National Institute of Informatics - Digital Silk Road Project
Digital Archive of Toyo Bunko Rare Books

> > > >
Color New!IIIF Color HighRes Gray HighRes PDF   Japanese English
0465 Serindia : vol.1
Serindia : vol.1 / Page 465 (Grayscale High Resolution Image)

New!Citation Information

doi: 10.20676/00000183
Citation Format: Chicago | APA | Harvard | IEEE

OCR Text



tamarisk bundles embedded in the wall of stamped clay at intervals of about two feet. Beyond this section, the line of the wall could still be made out in places by tamarisk bundles which had once served as its foundation and now survived on the top of small Yardangs. The original thickness of the wall could not be determined with any certainty, as it was evident that its sides had everywhere suffered much from the paring effect of the sand driven along it. The subsequent plane-table survey of the site showed the distance between the north and south walls I had thus traced to be approximately 1,020 feet.

It was a more difficult task to ascertain the position of the west and east walls, which obviously Difficulty of

must have once completed the defences of the small fortified station. Among the close-set Yârdangs and

g e

which furrowed the ground everywhere immediately beyond the area occupied by ruins I looked in walls.

vain for any sign of a continuous line suggesting a wall. The time I could then spare from other pressing tasks was too limited to permit of a prolonged examination of the problem, and as the Surveyor was again hors de combat with rheumatic pains, which exposure to the bitter cold and the constant cutting wind had increased—on December 22 the minimum thermometer showed 46 degrees Fahr. below freezing-point—I was deprived of such guidance as a large-scale plan made with the plane-table might have furnished.2 It • was owing to these difficulties that I failed altogether at that time to discover• the true position of the east, or to be more precise east-northeast, wall, and that the two small segments of the west (recce west-south-west) wall which I actually did notice I first erroneously interpreted as remains of two projecting towers which might have flanked the western gate of the little stations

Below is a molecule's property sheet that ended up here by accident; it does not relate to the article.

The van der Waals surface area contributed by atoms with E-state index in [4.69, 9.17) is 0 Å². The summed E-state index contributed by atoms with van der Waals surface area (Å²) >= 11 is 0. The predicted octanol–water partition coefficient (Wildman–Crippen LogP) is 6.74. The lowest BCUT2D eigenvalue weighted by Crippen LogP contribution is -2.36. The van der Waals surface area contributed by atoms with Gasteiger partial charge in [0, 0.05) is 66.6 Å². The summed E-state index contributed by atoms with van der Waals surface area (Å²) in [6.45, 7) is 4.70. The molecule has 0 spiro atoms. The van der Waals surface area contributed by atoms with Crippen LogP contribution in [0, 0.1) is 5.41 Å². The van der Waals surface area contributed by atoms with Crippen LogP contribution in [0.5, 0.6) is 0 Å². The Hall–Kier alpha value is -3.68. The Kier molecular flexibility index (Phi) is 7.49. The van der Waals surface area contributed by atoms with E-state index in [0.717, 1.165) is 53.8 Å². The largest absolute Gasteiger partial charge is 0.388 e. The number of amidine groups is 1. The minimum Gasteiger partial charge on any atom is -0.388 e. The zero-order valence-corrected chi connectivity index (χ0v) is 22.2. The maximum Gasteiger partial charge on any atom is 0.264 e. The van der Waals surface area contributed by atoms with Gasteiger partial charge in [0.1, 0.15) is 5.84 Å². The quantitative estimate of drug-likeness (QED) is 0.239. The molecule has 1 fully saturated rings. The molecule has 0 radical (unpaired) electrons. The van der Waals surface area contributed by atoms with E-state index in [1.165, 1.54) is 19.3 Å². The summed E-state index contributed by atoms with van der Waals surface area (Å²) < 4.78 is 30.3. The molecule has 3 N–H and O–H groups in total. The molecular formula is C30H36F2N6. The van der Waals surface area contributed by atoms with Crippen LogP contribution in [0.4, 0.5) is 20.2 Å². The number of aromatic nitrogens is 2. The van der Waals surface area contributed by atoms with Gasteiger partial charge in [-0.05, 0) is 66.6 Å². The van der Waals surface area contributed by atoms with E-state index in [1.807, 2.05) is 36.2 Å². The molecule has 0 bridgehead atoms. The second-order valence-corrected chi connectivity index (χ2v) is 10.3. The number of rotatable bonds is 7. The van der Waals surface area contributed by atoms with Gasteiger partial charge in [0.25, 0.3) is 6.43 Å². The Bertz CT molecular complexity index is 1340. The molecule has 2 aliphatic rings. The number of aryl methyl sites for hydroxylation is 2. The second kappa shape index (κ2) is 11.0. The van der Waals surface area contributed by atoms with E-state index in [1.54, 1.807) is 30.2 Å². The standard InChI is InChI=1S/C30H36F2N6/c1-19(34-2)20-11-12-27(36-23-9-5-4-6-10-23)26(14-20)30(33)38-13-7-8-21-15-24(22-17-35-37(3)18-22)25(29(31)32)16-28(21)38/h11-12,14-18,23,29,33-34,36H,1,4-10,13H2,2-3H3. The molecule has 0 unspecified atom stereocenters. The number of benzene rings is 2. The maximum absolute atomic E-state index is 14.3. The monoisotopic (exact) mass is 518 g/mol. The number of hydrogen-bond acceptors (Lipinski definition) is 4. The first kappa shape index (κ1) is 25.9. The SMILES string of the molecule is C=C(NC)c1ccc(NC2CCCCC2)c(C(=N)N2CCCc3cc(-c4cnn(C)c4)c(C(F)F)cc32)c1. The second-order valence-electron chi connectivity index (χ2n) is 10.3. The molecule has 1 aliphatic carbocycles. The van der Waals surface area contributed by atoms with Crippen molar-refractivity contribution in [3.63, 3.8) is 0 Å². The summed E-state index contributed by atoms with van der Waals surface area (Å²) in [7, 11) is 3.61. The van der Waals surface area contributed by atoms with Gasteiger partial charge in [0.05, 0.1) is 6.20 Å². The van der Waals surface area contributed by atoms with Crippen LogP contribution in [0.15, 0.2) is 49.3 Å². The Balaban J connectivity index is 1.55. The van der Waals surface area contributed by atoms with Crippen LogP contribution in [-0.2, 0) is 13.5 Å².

In reality these two clay mounds close to L.A. iv, as my fresh survey in 1914 clearly showed, Position of

fall exactly into the line of the west wall, running N. 330° W. to S. 150°E. The southern one is west ate

about twenty-four .feet long, and shows at its base a thickness of about fifteen feet. It rises steeply to about sixteen feet above the eroded ground level ; but it was impossible to determine how much of this height belongs to the superstructure and how much is merely the result of the lowering of the ground through wind-erosion. To the north, beyond a gap of some thirty yards, rises a second and smaller segment of the wall, about fifteen feet long and nine feet thick. Its height is about nine feet, and on its top two layers of tamarisk bundles could still be made out, separated by about three feet of stamped clay. The survival here of these small remnants of the wall is easily accounted for by the protection which the ruined dwellings, L.A. IV–v1, closely adjoining must have given. The ground between the two segments is strewn with heavy timber débris, and as our surveys of both 1906 and 1914 show this gap to be exactly in the middle of the west wall, we may, I think, safely assume that the western gate of the fortified station stood here. I found closely corresponding examples of large gateways, built with heavy timber, in the ancient fort of 'Kara-dong on the lower course of the Keriya River s and in the fort L.K. explored in 1914 on my way to the Lou-lan Site.b

Of that portion of the circumvallation which had faced east-north-east I had been unable in East face of

1906 to discover any trace. So I was forced to the conclusion that the constant scouring of that circumvalla-


terrible east-north-east wind, which, as our experience showed, does not cease completely even in the winter, and of the sand it drives before it, must have first breached this wall face directly obstructing its way at every point marked by a Yârdang trench, and ultimately broken down and

2 The site plan of the L.A. station, reproduced in   3 See Desert Cathay, i. p. 388.

Pl. 23, has been prepared from a fresh survey of the site   ' Cf. Ancient Kholan, i. pp. 447 sq., Fig. 53; ii. Pl.

carefully executed in 1914 by Min Afrazgul under my super-   XXXVIII.

vision. The details of particular structures shown in it have   ° Cf. my Third Central-Asian Expedition, Geogr.Journal,

been inserted from the plans made in 1906.   -   1916, xlviii. p. 1 2 1.

3 D 2